The New York Times' Scores

For 1,286 reviews, this publication has graded:
  • 44% higher than the average critic
  • 3% same as the average critic
  • 53% lower than the average critic
On average, this publication grades 4.8 points lower than other critics. (0-100 point scale)
Average TV Show review score: 60
Highest review score: 100 Murphy Brown: Season 2
Lowest review score: 0 Notes from the Underbelly: Season 1
Score distribution:
  1. Mixed: 0 out of 596
  2. Negative: 0 out of 596
596 tv reviews
  1. Its a clever and engaging reinterpretation by Bill Gallagher, who shaped the script to contemporary tastes and sensibilities--notably, a postmodern fatigue with ideology and big thoughts.
  2. Like so many contemporary television thrillers, FlashForward works just as powerfully as a domestic drama as it does as a mechanism of apocalyptic intrigue.
  3. There’s an engrossing moodiness to Mr. Williamson’s latest venture, but one he conveys without annulling the pact he long ago made with himself never to let his cheekiness go undetected.
  4. Alicia’s shock and her sense of surreal detachment, is as vivid a depiction of personal crisis as any on television. But after this cleverly written series deconstructs the exact moment when everything falls apart, it imaginatively explores how one scorned spouse struggles to get past a life-shattering scandal.
  5. What could have easily become a pandering hybrid is in fact intelligent, emotionally resonant television.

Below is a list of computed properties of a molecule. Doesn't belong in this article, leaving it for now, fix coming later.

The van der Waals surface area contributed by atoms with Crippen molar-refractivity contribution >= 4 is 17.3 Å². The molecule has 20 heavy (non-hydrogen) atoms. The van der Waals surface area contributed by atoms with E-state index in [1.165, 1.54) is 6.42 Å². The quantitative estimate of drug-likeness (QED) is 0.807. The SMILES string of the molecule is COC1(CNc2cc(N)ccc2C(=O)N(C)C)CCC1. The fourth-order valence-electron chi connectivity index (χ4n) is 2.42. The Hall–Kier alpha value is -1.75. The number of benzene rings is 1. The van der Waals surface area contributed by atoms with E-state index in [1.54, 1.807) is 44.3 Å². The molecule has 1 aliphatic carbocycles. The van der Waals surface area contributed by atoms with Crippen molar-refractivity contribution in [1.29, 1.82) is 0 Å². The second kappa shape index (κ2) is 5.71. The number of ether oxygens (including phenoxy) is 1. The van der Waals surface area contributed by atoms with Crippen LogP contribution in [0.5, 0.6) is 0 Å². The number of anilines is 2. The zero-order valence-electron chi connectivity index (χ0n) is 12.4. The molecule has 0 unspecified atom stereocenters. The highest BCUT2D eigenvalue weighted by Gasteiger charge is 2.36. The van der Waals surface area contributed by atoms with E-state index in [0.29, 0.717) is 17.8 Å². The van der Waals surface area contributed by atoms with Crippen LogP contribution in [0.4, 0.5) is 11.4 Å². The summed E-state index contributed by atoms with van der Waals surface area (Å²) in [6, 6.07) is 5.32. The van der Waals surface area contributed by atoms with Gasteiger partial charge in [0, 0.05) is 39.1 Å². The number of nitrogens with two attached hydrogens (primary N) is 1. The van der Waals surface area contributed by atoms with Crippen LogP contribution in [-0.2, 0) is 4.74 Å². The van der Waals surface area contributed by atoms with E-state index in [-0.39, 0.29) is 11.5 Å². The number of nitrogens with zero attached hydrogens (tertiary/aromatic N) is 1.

6. This is an elliptically told tale, and it takes a few episodes for the plot and the characters to pick up steam.
  7. Covert Affairs is fun and clever and Ms. Perabo has panache in the role.
  8. While it is quite silly, it's silly in a clever and engaging way, which is the signature style of its creator, Matt Nix.
  9. Huge imparts lessons while avoiding the tenor of an instructional, and in many ways it feels like a hybrid of two distinct eras of adolescent television, one marked by a heartfelt languor and the other by a media-fluent sarcasm.
  10. Alice Morgan (Ruth Wilson), whose braininess extends to an expertise in physics and an acute ability to help Luther unravel the most advanced criminal minds. The two circle each other dangerously, their chemistry both bizarre and addicting.
  11. The appeal is elementary: good, unpretentious fun, something that's in short supply around here.
  12. In its astonishingly raunchy way, The League is pretty funny whether or not you’re a fantasy geek, assuming you’re a TV-MA kind of person.
  13. The latest incarnation, Nikita, which begins on the CW network on Thursday, is a surprisingly sophisticated and satisfying adaptation.
  14. By using a celebrity as a Trojan horse, Teach offers an engaging and intimate look at just how complicated and difficult teaching can be at a large, urban public high school.
  15. The mockumentary conceit has been done to death, especially in sitcoms inspired by "Arrested Development" and "The Office." But it's effective in this drama, lending the characters' monologues both poignancy and also a light layer of satire.